Cash flow issues: the frequently asked questions - solved

SPONSORED: Alan Gillies is vice president and head of UK sales at American Express Global Corporate Payments.

by MT Staff
Last Updated: 02 Oct 2016

 We’re a home-furnishings manufacturer with several overseas suppliers. Our current method of paying them – on invoice with short payment terms and in foreign currency – doesn’t seem to be maximising my cash flow. How can we keep our suppliers happy but extend cash flow at the same time?*

How you pay international suppliers can have broad implications for relationships, the contract terms and exchange rates you’re able to achieve. While the global FX market is intense, volatile and complex, your agenda is simple: you need to make a foreign currency transaction quickly, competitively and confidently.

The way you currently pay your overseas suppliers is actually very common – but there are downsides to your method. First, if you’re dealing with multiple payments, your bank could be charging you per transaction. No doubt your business could do without those extra fees. Second, you’re exposed to fluctuations in exchange rates. Whenever you deal in a non-functional currency – any currency that is not the main currency used by your business – you’re exposed to risk. Finally, your own cash flow restrictions are currently dictating how quickly (or rather, how slowly) you pay your overseas suppliers; you’re missing out on any kind of early payment discount.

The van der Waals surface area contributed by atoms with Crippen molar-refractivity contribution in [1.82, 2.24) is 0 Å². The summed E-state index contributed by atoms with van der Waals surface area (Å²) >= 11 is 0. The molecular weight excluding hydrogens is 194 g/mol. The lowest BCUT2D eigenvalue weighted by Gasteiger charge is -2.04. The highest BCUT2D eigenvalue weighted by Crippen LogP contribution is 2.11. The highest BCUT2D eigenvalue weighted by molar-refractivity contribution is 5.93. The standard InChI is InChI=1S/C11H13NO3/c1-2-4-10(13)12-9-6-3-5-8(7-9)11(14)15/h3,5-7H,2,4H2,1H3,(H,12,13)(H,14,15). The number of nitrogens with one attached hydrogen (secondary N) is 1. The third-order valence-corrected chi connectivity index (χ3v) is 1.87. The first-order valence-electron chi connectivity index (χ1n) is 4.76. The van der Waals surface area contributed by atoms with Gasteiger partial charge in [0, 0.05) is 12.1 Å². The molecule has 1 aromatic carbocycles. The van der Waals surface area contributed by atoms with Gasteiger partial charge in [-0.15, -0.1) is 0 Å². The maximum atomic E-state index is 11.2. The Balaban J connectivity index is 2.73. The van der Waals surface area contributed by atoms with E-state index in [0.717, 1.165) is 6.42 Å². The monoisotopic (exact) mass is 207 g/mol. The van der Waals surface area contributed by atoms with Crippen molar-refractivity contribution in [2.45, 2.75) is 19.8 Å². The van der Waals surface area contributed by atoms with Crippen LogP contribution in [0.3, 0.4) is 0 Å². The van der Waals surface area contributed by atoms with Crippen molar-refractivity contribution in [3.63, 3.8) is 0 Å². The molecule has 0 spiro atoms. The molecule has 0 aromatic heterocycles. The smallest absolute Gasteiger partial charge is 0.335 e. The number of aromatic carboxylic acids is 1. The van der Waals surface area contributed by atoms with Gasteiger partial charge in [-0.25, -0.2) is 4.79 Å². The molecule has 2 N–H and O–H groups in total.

So what’s the solution? You may want to consider setting up a foreign exchange international payments account. Look for a solution that allows you to send and receive funds online while managing the risks that come with currency fluctuations. You could also receive rate alerts via email or text message when a specific rate for your chosen currency is available, or lock in exchange rates with forward contracts. You could also get instant breakdowns of transaction status, currency and date, pending payments, and so on.

You should also consider charging payments to your corporate card. With American Express Corporate Cards, for instance, your suppliers get paid promptly while you could get up to 58 calendar days’ interest free credit. That puts you in a much stronger position to get those early payment discounts. Look out for extra perks, too. With the American Express Corporate Card, for example, your business could potentially earn American Express Membership Rewards® points every time you make a transaction.

 I’ve been running a double-glazing manufacturing firm for the past eight years. Turnover has plateaued at around £30m and now I am looking for ways to expand. I’d like to double spend with our main supplier but they are concerned with extending our line of credit as they fear this is risky, in light of the large chunk of revenue this represents for them. I don’t want to compromise on quality by looking to another supplier but I don’t have a cash surplus of my own, what should I do?*